Everybody’s got to work, but there ain’t no reason why it shouldn’t be fun. That quote from Fats Waller perfectly encapsulates the approach of successful musicians who use their passion and drive as a foundation to build their careers around their music. Whether you’re just starting out, or you’ve been playing gigs since before you could drive, you probably want to know how to make money from your music.
1) Play shows
Promoting your music is easier said than done, but playing shows is an activity that’s simple and can be turned into a source of income. If you’re not set on being famous, you can make money by building an online audience—the Internet lets anyone with a microphone or camera start their own TV channel or radio station, so why not do it? The web has given more people access to more music fans than ever before; just check out YouTube, Spotify, Bandcamp, and SoundCloud. There are countless ways to use these sites—for promotion, sharing, and for selling—but if you want to earn money off your audio skills and give paying gigs a try, create some original songs and host them on as many platforms as possible. You might even consider setting up a Patreon account to get paid directly by your fans. You don’t have to wait until you become famous to start making money from your songs!
2) Sell your music
Selling your music, in any form, is a great way to turn your musical talents into a little bit of extra income. While some musicians rely on shows and sponsorships for their main source of income, others sell downloads or physical copies. You can create an original song, or you can cover someone else’s track. Even if you’re not a musician yourself, you can make money off other people’s tracks through platforms like Audiomack and SoundCloud. And if it turns out that making music isn’t your thing? No worries! There are plenty of other ways to earn money by creating audio files.
Licensing your music gives you a steady paycheck, but it’s important to know that you don’t have a lot of control over who your music gets licensed for and what they do with it. The upside is that licensing deals can be quite lucrative—particularly if your songs are popular on streaming services. If you think licensing might be an option for you, make sure to do some research before signing any contracts. For example, BMI Pro has clear information about how much money is made on its platform every year.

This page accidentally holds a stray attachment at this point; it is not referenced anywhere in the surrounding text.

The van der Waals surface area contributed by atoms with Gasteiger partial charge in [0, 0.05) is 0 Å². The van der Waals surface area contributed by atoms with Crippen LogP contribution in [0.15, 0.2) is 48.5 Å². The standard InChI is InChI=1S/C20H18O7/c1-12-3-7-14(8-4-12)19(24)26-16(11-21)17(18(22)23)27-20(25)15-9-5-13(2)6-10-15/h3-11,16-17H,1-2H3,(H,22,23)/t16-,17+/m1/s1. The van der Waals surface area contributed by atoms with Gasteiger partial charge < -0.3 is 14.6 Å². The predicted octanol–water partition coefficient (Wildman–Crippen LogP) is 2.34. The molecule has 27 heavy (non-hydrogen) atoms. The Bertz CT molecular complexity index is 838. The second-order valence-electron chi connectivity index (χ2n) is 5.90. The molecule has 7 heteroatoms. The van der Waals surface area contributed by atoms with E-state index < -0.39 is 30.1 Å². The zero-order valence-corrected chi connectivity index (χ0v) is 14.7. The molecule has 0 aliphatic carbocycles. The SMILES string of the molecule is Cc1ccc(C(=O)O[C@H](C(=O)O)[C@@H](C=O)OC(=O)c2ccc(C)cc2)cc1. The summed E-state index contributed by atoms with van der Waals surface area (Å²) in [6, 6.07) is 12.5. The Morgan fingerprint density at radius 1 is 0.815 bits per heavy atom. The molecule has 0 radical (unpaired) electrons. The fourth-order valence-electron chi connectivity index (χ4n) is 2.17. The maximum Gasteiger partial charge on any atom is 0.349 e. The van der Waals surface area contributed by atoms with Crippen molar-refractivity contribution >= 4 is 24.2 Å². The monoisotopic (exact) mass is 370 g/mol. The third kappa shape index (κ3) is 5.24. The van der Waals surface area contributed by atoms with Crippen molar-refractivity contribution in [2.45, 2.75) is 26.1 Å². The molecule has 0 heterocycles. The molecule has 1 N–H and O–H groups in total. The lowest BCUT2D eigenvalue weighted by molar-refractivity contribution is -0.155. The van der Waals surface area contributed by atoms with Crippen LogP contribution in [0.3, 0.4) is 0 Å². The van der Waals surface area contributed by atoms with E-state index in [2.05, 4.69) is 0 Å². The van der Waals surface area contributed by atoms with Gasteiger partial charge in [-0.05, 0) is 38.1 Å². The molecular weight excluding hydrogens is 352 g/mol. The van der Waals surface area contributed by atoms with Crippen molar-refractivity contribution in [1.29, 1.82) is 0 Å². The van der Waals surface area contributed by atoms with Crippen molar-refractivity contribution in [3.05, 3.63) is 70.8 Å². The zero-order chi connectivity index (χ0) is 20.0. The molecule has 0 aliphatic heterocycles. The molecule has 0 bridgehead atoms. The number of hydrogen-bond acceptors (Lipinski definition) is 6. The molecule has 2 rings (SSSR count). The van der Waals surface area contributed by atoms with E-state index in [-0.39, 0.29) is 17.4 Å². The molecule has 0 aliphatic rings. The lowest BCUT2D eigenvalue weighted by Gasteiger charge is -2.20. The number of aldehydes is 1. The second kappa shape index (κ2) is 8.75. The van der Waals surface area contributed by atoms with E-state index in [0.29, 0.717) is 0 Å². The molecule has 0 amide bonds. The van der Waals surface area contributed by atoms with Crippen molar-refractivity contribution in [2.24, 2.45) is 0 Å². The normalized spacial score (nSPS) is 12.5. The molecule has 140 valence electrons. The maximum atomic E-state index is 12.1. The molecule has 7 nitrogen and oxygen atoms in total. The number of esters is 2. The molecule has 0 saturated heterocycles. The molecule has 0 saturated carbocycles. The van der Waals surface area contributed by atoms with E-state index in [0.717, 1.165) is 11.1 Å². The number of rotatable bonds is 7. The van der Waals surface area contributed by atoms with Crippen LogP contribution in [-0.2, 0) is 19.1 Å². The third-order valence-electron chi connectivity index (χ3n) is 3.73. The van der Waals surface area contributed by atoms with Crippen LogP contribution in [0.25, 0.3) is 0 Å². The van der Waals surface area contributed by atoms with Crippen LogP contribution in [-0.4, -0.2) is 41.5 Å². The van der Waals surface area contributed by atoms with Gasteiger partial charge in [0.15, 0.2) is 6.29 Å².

4) Build an audience
To make money off your music, you first need an audience. There are plenty of ways to build one: Get your songs onto online services such as Pandora and Spotify, perform live for people, put up videos of yourself performing on YouTube or Vimeo (use auto-generated audio on your recordings—it sounds better than silence) and ask fans to share them, work with a promoter who’ll book gigs for you in return for a cut of revenue, license samples from your music for other producers and so on. The key is to think big but start small. Don’t be afraid to experiment; it may take time before you find an approach that sticks.
5) Have a storefront
For most people, having a storefront means having an actual brick-and-mortar location that sells your wares. But in today’s digital world, there are plenty of ways to make money using music even if you don’t own or run a brick-and-mortar business. For example, you can sell digital music files or music apps. You can also get paid for performing—regardless of whether your performances take place in a physical venue or on YouTube. In addition, you can play at various venues across town and sell merchandise (merch) featuring your name or brand. It all adds up to one big opportunity for musicians who know how to make money using their talent!